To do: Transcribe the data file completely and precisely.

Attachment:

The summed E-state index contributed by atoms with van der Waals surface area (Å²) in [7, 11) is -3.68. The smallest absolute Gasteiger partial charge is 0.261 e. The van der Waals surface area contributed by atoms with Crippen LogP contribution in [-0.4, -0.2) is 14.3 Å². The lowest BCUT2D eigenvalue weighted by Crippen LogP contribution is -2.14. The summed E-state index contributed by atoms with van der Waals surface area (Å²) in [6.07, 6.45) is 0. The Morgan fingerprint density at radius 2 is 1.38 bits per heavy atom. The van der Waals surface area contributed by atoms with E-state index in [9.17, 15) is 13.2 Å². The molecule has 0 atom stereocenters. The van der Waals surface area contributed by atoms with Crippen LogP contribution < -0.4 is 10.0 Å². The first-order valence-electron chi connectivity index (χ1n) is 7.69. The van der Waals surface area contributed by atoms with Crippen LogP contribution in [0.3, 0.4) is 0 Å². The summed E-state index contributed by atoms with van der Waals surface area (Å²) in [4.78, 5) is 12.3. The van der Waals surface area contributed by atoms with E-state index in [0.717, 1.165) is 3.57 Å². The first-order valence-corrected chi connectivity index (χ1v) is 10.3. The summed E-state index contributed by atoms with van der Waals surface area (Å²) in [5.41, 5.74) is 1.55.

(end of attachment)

The summed E-state index contributed by atoms with van der Waals surface area (Å²) in [7, 11) is -3.68. The smallest absolute Gasteiger partial charge is 0.261 e. The van der Waals surface area contributed by atoms with Crippen LogP contribution in [-0.4, -0.2) is 14.3 Å². The lowest BCUT2D eigenvalue weighted by Crippen LogP contribution is -2.14. The summed E-state index contributed by atoms with van der Waals surface area (Å²) in [6.07, 6.45) is 0. The Morgan fingerprint density at radius 2 is 1.38 bits per heavy atom. The van der Waals surface area contributed by atoms with E-state index in [9.17, 15) is 13.2 Å². The molecule has 0 atom stereocenters. The van der Waals surface area contributed by atoms with Crippen LogP contribution < -0.4 is 10.0 Å². The first-order valence-electron chi connectivity index (χ1n) is 7.69. The van der Waals surface area contributed by atoms with Crippen LogP contribution in [0.3, 0.4) is 0 Å². The summed E-state index contributed by atoms with van der Waals surface area (Å²) in [4.78, 5) is 12.3. The van der Waals surface area contributed by atoms with E-state index in [0.717, 1.165) is 3.57 Å². The first-order valence-corrected chi connectivity index (χ1v) is 10.3. The summed E-state index contributed by atoms with van der Waals surface area (Å²) in [5.41, 5.74) is 1.55.